3. If symptoms persist, then add conventional medication or herbal antimicrobials. This is the time to try conventional antimicrobials or antibiotics. Conventional treatments include medications such as metronidazole, trimethoprim/sulfamethoxazole, nitazoxanide, iodoquinol, paromomycin, ketoconazole and tinidazole. When paired with probiotics, these can be even more effective [2].

I have found this approach to be effective almost all of the time. 

If you don’t lay the appropriate foundation with diet, lifestyle, and foundational gut supports like probiotics, the result is generally that antimicrobials, including antibiotics, will be less effective. 

Keeping Blastocystis Findings in Perspective

So, if you find yourself diagnosed as having B. Hominis in your gastrointestinal tract or you have irritable bowel syndrome, don’t worry just because it falls under the umbrella of parasites. We are gaining new insights about this Protozoan parasitic infection all the time. 

What we understand about this is that many will ultimately do just fine even without treatment. If you do develop gastrointestinal symptoms, as long as you prime your system to succeed and work with your doctor your health should not be impacted in the long run.

You can use this approach on your own, or if you prefer we can help you to navigate through these steps. You can reach out for a consultation here.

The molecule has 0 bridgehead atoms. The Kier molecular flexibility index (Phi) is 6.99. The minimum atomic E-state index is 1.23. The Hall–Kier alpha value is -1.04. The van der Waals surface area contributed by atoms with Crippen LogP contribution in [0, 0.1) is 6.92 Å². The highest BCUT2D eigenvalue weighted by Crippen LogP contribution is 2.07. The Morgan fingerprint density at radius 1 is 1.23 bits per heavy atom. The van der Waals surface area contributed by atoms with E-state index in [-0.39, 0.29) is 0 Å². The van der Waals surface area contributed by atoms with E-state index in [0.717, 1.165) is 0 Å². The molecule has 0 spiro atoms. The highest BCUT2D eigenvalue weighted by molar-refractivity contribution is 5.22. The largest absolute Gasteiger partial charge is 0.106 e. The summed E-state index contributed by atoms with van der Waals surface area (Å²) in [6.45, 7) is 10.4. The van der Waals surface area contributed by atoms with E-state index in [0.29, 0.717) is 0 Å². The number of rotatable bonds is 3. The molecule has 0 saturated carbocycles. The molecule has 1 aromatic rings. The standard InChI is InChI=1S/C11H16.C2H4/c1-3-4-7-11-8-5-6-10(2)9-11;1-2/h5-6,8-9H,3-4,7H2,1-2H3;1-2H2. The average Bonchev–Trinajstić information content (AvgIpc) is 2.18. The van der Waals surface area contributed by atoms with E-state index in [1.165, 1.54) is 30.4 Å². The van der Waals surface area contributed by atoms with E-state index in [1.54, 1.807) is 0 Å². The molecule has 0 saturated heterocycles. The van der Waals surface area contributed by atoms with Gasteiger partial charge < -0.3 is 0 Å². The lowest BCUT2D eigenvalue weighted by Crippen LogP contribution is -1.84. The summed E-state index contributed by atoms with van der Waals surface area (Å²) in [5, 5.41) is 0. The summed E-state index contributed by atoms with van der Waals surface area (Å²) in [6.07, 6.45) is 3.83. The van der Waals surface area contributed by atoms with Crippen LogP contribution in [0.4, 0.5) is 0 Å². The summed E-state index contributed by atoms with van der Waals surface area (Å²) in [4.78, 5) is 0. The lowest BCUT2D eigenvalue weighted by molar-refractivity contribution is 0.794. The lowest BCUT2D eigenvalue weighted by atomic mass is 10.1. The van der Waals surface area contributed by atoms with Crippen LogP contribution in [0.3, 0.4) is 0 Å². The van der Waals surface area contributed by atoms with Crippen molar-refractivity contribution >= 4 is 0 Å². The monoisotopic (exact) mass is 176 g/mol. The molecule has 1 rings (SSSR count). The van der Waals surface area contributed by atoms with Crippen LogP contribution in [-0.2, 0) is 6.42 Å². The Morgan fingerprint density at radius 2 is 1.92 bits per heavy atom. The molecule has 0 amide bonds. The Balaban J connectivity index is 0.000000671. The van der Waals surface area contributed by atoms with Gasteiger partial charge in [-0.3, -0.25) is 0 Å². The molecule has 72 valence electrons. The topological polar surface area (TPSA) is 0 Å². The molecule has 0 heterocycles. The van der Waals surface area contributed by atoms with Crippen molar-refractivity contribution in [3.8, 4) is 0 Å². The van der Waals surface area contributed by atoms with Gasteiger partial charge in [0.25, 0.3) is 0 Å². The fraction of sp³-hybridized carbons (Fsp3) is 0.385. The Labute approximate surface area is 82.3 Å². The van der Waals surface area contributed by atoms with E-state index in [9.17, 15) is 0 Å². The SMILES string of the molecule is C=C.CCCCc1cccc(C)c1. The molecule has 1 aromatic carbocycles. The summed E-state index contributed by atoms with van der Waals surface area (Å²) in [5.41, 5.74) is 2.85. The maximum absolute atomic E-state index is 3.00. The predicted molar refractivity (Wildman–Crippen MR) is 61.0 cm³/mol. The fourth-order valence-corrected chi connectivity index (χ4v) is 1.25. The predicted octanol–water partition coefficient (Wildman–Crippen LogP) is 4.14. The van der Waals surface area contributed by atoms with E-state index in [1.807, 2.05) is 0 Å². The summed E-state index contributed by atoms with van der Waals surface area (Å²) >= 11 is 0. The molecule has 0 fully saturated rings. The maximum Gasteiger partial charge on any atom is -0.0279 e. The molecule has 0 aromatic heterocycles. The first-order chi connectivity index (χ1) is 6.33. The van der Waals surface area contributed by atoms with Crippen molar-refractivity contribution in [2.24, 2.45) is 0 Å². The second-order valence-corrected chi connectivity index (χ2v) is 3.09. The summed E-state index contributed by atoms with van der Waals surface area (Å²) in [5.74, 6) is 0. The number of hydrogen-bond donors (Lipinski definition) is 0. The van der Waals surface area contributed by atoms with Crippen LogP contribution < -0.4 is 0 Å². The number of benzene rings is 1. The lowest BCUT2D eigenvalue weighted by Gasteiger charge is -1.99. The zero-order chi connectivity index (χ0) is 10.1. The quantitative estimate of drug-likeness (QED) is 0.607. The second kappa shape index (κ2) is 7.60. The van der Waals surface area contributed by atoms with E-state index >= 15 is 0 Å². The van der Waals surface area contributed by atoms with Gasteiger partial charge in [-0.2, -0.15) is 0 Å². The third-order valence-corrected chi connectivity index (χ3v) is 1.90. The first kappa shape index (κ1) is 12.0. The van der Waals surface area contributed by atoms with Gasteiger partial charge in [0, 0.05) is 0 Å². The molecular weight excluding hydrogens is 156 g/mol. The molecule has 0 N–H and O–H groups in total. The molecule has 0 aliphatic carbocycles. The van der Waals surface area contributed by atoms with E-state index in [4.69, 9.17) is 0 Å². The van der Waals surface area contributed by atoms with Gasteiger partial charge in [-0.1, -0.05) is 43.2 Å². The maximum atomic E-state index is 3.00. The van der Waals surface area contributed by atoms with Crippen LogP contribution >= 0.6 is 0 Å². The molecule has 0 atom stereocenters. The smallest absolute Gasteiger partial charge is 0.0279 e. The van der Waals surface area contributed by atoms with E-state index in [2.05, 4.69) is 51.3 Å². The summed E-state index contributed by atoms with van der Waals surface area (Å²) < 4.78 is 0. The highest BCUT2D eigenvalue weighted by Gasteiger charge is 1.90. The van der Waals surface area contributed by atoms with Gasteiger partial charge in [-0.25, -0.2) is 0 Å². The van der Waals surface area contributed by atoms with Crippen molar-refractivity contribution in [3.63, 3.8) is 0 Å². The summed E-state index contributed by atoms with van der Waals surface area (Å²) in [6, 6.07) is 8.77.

➕ References
  1. Lepczyńska M, Białkowska J, Dzika E, Piskorz-Ogórek K, Korycińska J. Blastocystis: how do specific diets and human gut microbiota affect its development and pathogenicity? Eur J Clin Microbiol Infect Dis. 2017 Sep;36(9):1531–40. DOI: 10.1007/s10096-017-2965-0. PMID: 28326446. PMCID: PMC5554277.
  2. Sekar U, Shanthi M. Blastocystis: Consensus of treatment and controversies. Trop Parasitol. 2013 Jan;3(1):35–9. DOI: 10.4103/2229-5070.113901. PMID: 23961439. PMCID: PMC3745668.
  3. Gingras BA, Maggiore JA. Performance of a new molecular assay for the detection of gastrointestinal pathogens. Access Microbiol. 2020 Aug 19;2(10):acmi000160. DOI: 10.1099/acmi.0.000160. PMID: 33195974. PMCID: PMC7660239.
  4. Leder K, Hellard ME, Sinclair MI, Fairley CK, Wolfe R. No correlation between clinical symptoms and Blastocystis hominis in immunocompetent individuals. J Gastroenterol Hepatol. 2005 Sep;20(9):1390–4. DOI: 10.1111/j.1440-1746.2005.03868.x. PMID: 16105126.